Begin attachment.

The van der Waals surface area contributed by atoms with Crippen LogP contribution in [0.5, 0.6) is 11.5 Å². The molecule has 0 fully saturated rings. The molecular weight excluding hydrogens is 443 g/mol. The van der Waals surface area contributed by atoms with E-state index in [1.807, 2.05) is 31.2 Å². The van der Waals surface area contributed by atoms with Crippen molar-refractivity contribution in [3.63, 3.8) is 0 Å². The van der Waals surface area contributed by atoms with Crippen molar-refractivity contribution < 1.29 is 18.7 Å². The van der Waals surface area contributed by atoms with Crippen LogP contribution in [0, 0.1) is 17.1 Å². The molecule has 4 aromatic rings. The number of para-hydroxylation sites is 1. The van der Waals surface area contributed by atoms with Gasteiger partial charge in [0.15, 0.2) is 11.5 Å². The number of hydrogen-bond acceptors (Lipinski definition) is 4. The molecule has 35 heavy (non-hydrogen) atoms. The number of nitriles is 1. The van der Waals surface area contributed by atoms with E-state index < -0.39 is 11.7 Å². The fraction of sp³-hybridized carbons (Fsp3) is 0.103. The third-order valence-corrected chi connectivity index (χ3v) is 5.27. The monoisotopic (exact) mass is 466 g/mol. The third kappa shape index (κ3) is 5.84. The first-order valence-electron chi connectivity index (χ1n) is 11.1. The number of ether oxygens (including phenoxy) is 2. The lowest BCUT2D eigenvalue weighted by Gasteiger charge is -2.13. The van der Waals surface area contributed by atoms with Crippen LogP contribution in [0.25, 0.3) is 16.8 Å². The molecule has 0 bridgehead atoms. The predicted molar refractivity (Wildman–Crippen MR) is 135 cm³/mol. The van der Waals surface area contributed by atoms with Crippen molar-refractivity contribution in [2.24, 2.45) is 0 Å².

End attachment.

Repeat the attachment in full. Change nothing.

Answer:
The van der Waals surface area contributed by atoms with Crippen LogP contribution in [0.5, 0.6) is 11.5 Å². The molecule has 0 fully saturated rings. The molecular weight excluding hydrogens is 443 g/mol. The van der Waals surface area contributed by atoms with E-state index in [1.807, 2.05) is 31.2 Å². The van der Waals surface area contributed by atoms with Crippen molar-refractivity contribution in [3.63, 3.8) is 0 Å². The van der Waals surface area contributed by atoms with Crippen molar-refractivity contribution < 1.29 is 18.7 Å². The van der Waals surface area contributed by atoms with Crippen LogP contribution in [0, 0.1) is 17.1 Å². The molecule has 4 aromatic rings. The number of para-hydroxylation sites is 1. The van der Waals surface area contributed by atoms with Gasteiger partial charge in [0.15, 0.2) is 11.5 Å². The number of hydrogen-bond acceptors (Lipinski definition) is 4. The molecule has 35 heavy (non-hydrogen) atoms. The number of nitriles is 1. The van der Waals surface area contributed by atoms with E-state index < -0.39 is 11.7 Å². The fraction of sp³-hybridized carbons (Fsp3) is 0.103. The third-order valence-corrected chi connectivity index (χ3v) is 5.27. The monoisotopic (exact) mass is 466 g/mol. The third kappa shape index (κ3) is 5.84. The first-order valence-electron chi connectivity index (χ1n) is 11.1. The number of ether oxygens (including phenoxy) is 2. The lowest BCUT2D eigenvalue weighted by Gasteiger charge is -2.13. The van der Waals surface area contributed by atoms with Crippen LogP contribution in [0.25, 0.3) is 16.8 Å². The molecule has 0 bridgehead atoms. The predicted molar refractivity (Wildman–Crippen MR) is 135 cm³/mol. The van der Waals surface area contributed by atoms with Crippen molar-refractivity contribution in [2.24, 2.45) is 0 Å².